Teens Focus on Ocean & Climate Issues for National Summit
Eighty high-school students from across the United States and Mexico are teaming up with educators and experts to develop action plans that will address an ocean/climate-related issue in their local communities—such as the impact of runoff on water quality and the effects of sea-level rise and ocean acidification on ecosystems and animals like sea turtles. As part of the Third Student Summit on the Ocean and Coasts, the students will present their plans and project videos in Washington, D.C., on Feb. 15, 2011, in a program that will be webcast live on the Ocean Portal from the Smithsonian’s National Museum of Natural History.
The students are working with teachers and local aquariums in 17 states as well as Veracruz, Mexico. The summit is organized by the Coastal America Partnership—a collaboration of federal U.S. agencies, state and local governments, and private organizations—and its purpose is to inspire students to protect, preserve, and restore coastal ecosystems through community involvement and encourage them to pursue future academic and career paths in the marine and environmental sciences.
In all, 20 delegations comprised of students and educators from “Coastal Ecosystem Learning Centers" (made up of aquariums, science centers, and museums) throughout the United States and one delegation from Mexico will participate in the summit. Each delegation of four students works closely with a Learning Center educator and local teacher throughout the year to explore the relationship between the ocean and climate.
History of the Student Summit
In January 2004, the Coastal America federal partnership and its network of Coastal Ecosystem Learning Centers organized the First National Student Summit on Ocean Issues. One highlight of the first summit was the opportunity to provide a student voice in the deliberations of the U.S. Commission on Ocean Policy. The students addressed coastal issues such as tidal power, habitat restoration, conservation of wildlife, and ocean literacy programs. The students unified in pledging, “we are committed to making a change,” and presented specific personal commitments.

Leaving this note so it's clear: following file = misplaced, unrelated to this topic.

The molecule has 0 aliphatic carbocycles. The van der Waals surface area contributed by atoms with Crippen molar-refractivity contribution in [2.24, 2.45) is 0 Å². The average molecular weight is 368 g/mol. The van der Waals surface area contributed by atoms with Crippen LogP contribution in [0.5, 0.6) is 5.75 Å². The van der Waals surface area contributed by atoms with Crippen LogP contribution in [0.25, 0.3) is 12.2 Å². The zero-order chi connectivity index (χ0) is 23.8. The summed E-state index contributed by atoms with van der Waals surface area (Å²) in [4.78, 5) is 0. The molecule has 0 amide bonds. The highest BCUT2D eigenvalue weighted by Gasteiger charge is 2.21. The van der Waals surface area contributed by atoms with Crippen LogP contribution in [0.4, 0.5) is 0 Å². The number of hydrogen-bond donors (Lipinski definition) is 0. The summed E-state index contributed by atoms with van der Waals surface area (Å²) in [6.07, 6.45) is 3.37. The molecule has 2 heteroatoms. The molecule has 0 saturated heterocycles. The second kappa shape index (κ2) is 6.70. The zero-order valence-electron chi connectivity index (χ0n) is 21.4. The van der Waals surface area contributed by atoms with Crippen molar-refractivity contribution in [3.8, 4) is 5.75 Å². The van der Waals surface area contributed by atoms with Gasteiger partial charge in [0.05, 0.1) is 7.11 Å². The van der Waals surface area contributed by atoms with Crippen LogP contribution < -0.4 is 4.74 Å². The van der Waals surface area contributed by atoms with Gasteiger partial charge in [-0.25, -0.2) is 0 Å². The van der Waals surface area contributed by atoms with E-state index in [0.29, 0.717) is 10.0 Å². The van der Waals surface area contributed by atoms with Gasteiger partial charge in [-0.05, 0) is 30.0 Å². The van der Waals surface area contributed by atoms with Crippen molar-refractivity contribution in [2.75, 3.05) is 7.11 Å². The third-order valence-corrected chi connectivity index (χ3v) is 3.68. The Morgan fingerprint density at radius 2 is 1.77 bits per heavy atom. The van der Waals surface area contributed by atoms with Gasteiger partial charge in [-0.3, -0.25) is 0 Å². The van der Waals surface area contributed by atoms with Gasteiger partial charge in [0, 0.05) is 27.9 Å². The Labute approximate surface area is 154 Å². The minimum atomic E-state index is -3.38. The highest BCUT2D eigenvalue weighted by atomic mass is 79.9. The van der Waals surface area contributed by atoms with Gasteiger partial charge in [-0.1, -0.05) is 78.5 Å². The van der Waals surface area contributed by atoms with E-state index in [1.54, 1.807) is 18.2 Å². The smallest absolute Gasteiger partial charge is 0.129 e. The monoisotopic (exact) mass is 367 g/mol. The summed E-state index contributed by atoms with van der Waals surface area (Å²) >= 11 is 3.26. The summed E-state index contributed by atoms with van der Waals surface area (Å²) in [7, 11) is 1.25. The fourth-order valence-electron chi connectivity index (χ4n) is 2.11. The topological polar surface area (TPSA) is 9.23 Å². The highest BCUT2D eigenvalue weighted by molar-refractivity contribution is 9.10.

In 2006, Coastal America celebrated its 10-year partnership with the Coastal Ecosystem Learning Center network by hosting the Second National Student Summit on Oceans and Coasts. The summit brought together formal and informal educators and offered high school students unique exposure to national ocean leaders. The summit was guided by the premise that such exposure would benefit all involved and would advance an ocean-literate and involved citizenship beyond summit participation and school curricula. As a result, teens across the nation became involved in conservation projects and mentorship programs to promote environmentally healthier coasts and the world’s ocean.
Theme for 2011: The Ocean and Climate
The theme of the summit is the Third Principle of Ocean Literacy—“The ocean is a major influence on weather and climate,” and its inverse. This is one principle of a set of seven developed by the Ocean Literacy Network to be aligned with national science curricula. Learning Centers will provide resources to teachers and students to help them explore the relationship between climate and the oceans, coasts, Great Lakes, and inland seas.
The purpose of the summit is threefold: (1) to educate, inspire, and engage the next generation of leaders in marine science, protection, and ocean governance; (2) to engage students in collaborative action to address local coastal issues; and (3) to foster stewardship by creating ocean-literate citizens. The intent is to encourage students to become involved in their community, intrigue them to learn about climate and its relationship to the ocean, and inspire them to explore academic and career paths in related science, technology, engineering, and/or mathematics (STEM) disciplines.
Student Present Their Plans At the Summit
Each student delegation will present its action plan and receive constructive support from leaders in the policy, science, and research community. In additon, students will:
- Learn about environmental policy and ocean/coastal issues from national experts;
- Work together in a facilitated process to share ideas and develop a joint proclamation for their future community activities;
- Have the opportunity to share their action plans and proclamation with administration officials and congressional leaders.
A forum exploring advances in ocean and environmental education will be held as well for participating educators. In addition to presentations, students will prepare scientific posters/exhibits about their projects which will be publicly displayed in the Sant Ocean Hall of the Smithsonian Institution’s National Museum of Natural History. During a special poster session, the posters will be reviewed by representatives of the coastal and marine community who will provide scientific and technical response on the projects.
With feedback from the environmental policy and scientific communities, students will be well-equipped to return to their community to and implement the action plan they developed for the Summit. The students’ implementation of the actions plans and engagement in their communities will provide an important additional learning experience.
Live Webcasts on the Ocean Portal:
- Watch the live webcast of the student presentations on the Ocean Portal: Tuesday, February 15, 2011, from 9 am to 12 pm and from 1 pm to 4 pm (EST).
- Also on Feb. 15, watch the live webcast of Jean Michel Cousteau's lecture from 5:30 to 6:30 pm (EST).
- On Wednesday, February 16, 2011, watch the JASON Project Live Web Event on the Ocean Portal at 12 pm and 3pm (EST).